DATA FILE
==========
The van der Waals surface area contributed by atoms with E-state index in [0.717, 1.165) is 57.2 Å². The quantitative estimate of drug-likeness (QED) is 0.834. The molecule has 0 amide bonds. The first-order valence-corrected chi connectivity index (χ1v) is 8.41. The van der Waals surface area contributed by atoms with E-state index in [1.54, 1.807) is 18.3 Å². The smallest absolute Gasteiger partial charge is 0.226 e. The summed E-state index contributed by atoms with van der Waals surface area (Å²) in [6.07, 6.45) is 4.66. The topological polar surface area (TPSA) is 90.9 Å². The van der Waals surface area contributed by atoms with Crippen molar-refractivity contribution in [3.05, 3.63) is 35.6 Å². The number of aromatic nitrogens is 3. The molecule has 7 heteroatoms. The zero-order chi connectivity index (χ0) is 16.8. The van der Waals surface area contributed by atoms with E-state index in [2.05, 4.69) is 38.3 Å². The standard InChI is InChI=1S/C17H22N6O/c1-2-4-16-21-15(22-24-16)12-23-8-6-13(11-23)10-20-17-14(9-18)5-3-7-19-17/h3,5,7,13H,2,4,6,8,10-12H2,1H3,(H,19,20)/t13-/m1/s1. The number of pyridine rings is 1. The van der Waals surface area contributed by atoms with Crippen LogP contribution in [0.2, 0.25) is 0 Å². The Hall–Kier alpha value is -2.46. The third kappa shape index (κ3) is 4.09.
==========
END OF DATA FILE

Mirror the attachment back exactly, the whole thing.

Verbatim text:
The van der Waals surface area contributed by atoms with E-state index in [0.717, 1.165) is 57.2 Å². The quantitative estimate of drug-likeness (QED) is 0.834. The molecule has 0 amide bonds. The first-order valence-corrected chi connectivity index (χ1v) is 8.41. The van der Waals surface area contributed by atoms with E-state index in [1.54, 1.807) is 18.3 Å². The smallest absolute Gasteiger partial charge is 0.226 e. The summed E-state index contributed by atoms with van der Waals surface area (Å²) in [6.07, 6.45) is 4.66. The topological polar surface area (TPSA) is 90.9 Å². The van der Waals surface area contributed by atoms with Crippen molar-refractivity contribution in [3.05, 3.63) is 35.6 Å². The number of aromatic nitrogens is 3. The molecule has 7 heteroatoms. The zero-order chi connectivity index (χ0) is 16.8. The van der Waals surface area contributed by atoms with E-state index in [2.05, 4.69) is 38.3 Å². The standard InChI is InChI=1S/C17H22N6O/c1-2-4-16-21-15(22-24-16)12-23-8-6-13(11-23)10-20-17-14(9-18)5-3-7-19-17/h3,5,7,13H,2,4,6,8,10-12H2,1H3,(H,19,20)/t13-/m1/s1. The number of pyridine rings is 1. The van der Waals surface area contributed by atoms with Crippen LogP contribution in [0.2, 0.25) is 0 Å². The Hall–Kier alpha value is -2.46. The third kappa shape index (κ3) is 4.09.